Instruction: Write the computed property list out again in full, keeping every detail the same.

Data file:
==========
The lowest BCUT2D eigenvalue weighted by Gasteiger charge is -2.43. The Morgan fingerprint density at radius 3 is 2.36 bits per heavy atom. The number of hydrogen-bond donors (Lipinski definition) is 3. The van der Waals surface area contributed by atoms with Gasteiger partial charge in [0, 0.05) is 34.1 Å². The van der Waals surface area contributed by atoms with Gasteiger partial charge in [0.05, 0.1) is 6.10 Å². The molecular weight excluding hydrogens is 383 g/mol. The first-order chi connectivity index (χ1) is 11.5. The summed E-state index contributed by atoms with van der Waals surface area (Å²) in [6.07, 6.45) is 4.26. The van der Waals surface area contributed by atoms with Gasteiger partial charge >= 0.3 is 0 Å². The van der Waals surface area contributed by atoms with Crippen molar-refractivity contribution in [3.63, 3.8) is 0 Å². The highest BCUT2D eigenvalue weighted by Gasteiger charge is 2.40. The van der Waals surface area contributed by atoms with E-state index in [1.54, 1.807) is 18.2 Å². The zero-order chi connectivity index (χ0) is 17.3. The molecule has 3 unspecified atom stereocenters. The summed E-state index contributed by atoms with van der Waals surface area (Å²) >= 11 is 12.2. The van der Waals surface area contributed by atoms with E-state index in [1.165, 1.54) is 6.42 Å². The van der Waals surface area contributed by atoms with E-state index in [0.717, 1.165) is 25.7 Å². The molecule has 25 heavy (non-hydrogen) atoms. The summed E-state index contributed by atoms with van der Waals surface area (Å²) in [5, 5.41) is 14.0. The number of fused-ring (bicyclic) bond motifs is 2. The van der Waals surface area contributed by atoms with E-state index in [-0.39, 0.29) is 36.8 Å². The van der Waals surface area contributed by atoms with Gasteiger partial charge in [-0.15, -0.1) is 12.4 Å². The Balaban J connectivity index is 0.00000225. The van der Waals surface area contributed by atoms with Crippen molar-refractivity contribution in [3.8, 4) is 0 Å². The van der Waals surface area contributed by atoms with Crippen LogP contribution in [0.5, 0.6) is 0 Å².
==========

The lowest BCUT2D eigenvalue weighted by Gasteiger charge is -2.43. The Morgan fingerprint density at radius 3 is 2.36 bits per heavy atom. The number of hydrogen-bond donors (Lipinski definition) is 3. The van der Waals surface area contributed by atoms with Gasteiger partial charge in [0, 0.05) is 34.1 Å². The van der Waals surface area contributed by atoms with Gasteiger partial charge in [0.05, 0.1) is 6.10 Å². The molecular weight excluding hydrogens is 383 g/mol. The first-order chi connectivity index (χ1) is 11.5. The summed E-state index contributed by atoms with van der Waals surface area (Å²) in [6.07, 6.45) is 4.26. The van der Waals surface area contributed by atoms with Gasteiger partial charge >= 0.3 is 0 Å². The van der Waals surface area contributed by atoms with Crippen molar-refractivity contribution in [3.63, 3.8) is 0 Å². The highest BCUT2D eigenvalue weighted by Gasteiger charge is 2.40. The van der Waals surface area contributed by atoms with E-state index in [1.54, 1.807) is 18.2 Å². The zero-order chi connectivity index (χ0) is 17.3. The molecule has 3 unspecified atom stereocenters. The summed E-state index contributed by atoms with van der Waals surface area (Å²) >= 11 is 12.2. The van der Waals surface area contributed by atoms with E-state index in [1.165, 1.54) is 6.42 Å². The van der Waals surface area contributed by atoms with E-state index in [0.717, 1.165) is 25.7 Å². The molecule has 25 heavy (non-hydrogen) atoms. The summed E-state index contributed by atoms with van der Waals surface area (Å²) in [5, 5.41) is 14.0. The number of fused-ring (bicyclic) bond motifs is 2. The van der Waals surface area contributed by atoms with E-state index in [-0.39, 0.29) is 36.8 Å². The van der Waals surface area contributed by atoms with Gasteiger partial charge in [-0.15, -0.1) is 12.4 Å². The Balaban J connectivity index is 0.00000225. The van der Waals surface area contributed by atoms with Crippen molar-refractivity contribution in [3.8, 4) is 0 Å². The van der Waals surface area contributed by atoms with Crippen LogP contribution in [0.5, 0.6) is 0 Å².